He put in his application to be a volunteer firefighter after graduating, and the department allowed him to join them on runs, although he was not yet a member. "I had an old, red winter jacket that I used for a firecoat," he said. "One day, the fire chief [Bud Sanford] came out with a helmet and coat and said, 'This is your fire coat, this is your fire helmet. And here are your fire boots.'" Fields was officially a volunteer firefighter.

At the time, he worked for Worthington Steel; he would spend all day with the fire department, then go to work second shift. He had been dealing with a seizure disorder since school that had held him back from being employed as a firefighter full time. However, after working with his doctors to find a medication regimen that controlled his seizures, he was cleared to take on firefighting duties.

He recalled that, in 1978, "Bud Sanford, the fire chief, asked me, 'Do you still want to get on the fire department?' I said, 'Oh yes.' He said, I'm going out of town, I'm going to give the information to the assistant chief.' Ray Wilson was a good friend of mine. I'd spent so much time up there [at the fire department], they knew what type of person I was. And he told the assistant chief, you go to the [Sharon Township] trustee meeting tonight, and you do whatever you have to do to get Bill Fields on the fire department.'"

"So at about 8 o'clock, Chief Wilson called me up and said, 'Do you still want to be on the fire department?' I said, 'Oh well certainly!' And he said, 'You're a new member of the fire department.'"

In his interview with the Sharon Township trustees, Fields said the first thing they asked him was, "Do you understand what you’re doing?" He was taking a $15,000 to $20,000 pay cut to leave Worthington Steel and become a firefighter. He told them, "Oh yeah, I understand what I'm doing. If I don't do it now, I won't be able to do it."

Fields was the first Black firefighter hired in Worthington. In his interview, the trustees asked him what he would do if responding to a fire and the family didn't want his assistance because he was Black. Fields told them that there were usually three firefighters there. "I certainly don't have an ego. If someone chooses not to have me give them first aid, there's two other people I can turn to and make sure that they do it. In my walk of life, anyone that needs help does not see color. They see help and that's all they see, so I don't think that'll be a problem."

His first day of work happened to fall during the Blizzard of ’78. He got stuck in the snow on his way to work, and firefighter Gary Wing came and helped him out of the ditch. "I followed him to work, and I never looked back."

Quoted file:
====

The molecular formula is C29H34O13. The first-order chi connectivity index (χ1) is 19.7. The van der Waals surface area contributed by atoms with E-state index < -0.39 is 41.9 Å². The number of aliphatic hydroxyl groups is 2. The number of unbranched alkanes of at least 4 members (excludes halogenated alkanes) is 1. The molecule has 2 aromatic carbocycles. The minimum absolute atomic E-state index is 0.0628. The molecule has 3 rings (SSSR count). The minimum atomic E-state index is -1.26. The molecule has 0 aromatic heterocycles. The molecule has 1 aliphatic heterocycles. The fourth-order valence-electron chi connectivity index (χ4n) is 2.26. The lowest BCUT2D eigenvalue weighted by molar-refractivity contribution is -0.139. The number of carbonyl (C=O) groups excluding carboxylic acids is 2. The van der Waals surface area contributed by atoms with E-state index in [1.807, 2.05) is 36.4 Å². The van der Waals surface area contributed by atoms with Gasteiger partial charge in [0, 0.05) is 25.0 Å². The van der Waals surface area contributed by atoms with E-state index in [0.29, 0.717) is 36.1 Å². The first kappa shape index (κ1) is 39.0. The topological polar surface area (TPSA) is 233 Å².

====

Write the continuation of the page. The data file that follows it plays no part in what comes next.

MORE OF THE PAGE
Fields' achievements grew from there. A May 15, 1985 "Columbus Dispatch" article highlights his winning the Firefighter of the Year award from the Sharon Township Fire Department and American Legion Leasure-Blackston Post 239. The article quotes Chief Ray Wilson: "Bill is a very dedicated individual and the kind of person that you'd like to have about 20 to 30 people just like him work for you."

In 1990, he was promoted to captain, and in 2000 he became battalion chief. He served as the training officer, hazardous materials coordinator and emergency operations center coordinator for the City of Worthington. (On January 1, 1994, the Sharon Township Fire Department was acquired by the City of Worthington.) A May 7, 2024 Instagram post by the City of Worthington states, "Chief Fields was extremely passionate about hazardous materials response. He was key in the expansion of the Northwest Area Strike Team (NAS-T) from a regional fire investigation cooperative to a multi-agency hazardous materials resource."

A December 24, 2009 "ThisWeek in Worthington" article highlights how Chief Fields and three other Worthington firefighters were honored for their rescue work in the aftermath of an April 18, 2009 automobile accident, which left many victims trapped with life-threatening injuries. The Worthington firefighters received the Citizen's Distinguished Service Award from the Columbus Division of Fire for their work freeing a victim, who was flown to a local hospital and survived.

The City of Worthington asked Chief Fields about possibly becoming fire chief for the department, but he loved being battalion chief. In his interview with LaLonde, Fields said, "I was able to go out, assist my men, assist the community…I was able to go everywhere and help. I love it."

Fields retired in 2012 after 34 years of service to Worthington. The May 7 Instagram posted by the City closed with, "We are grateful for having known him and for his willingness to share his many talents as part of our fire service family."

To listen to Chief Fields' 2022 interview in its entirety, please contact the Worthington Historical Society.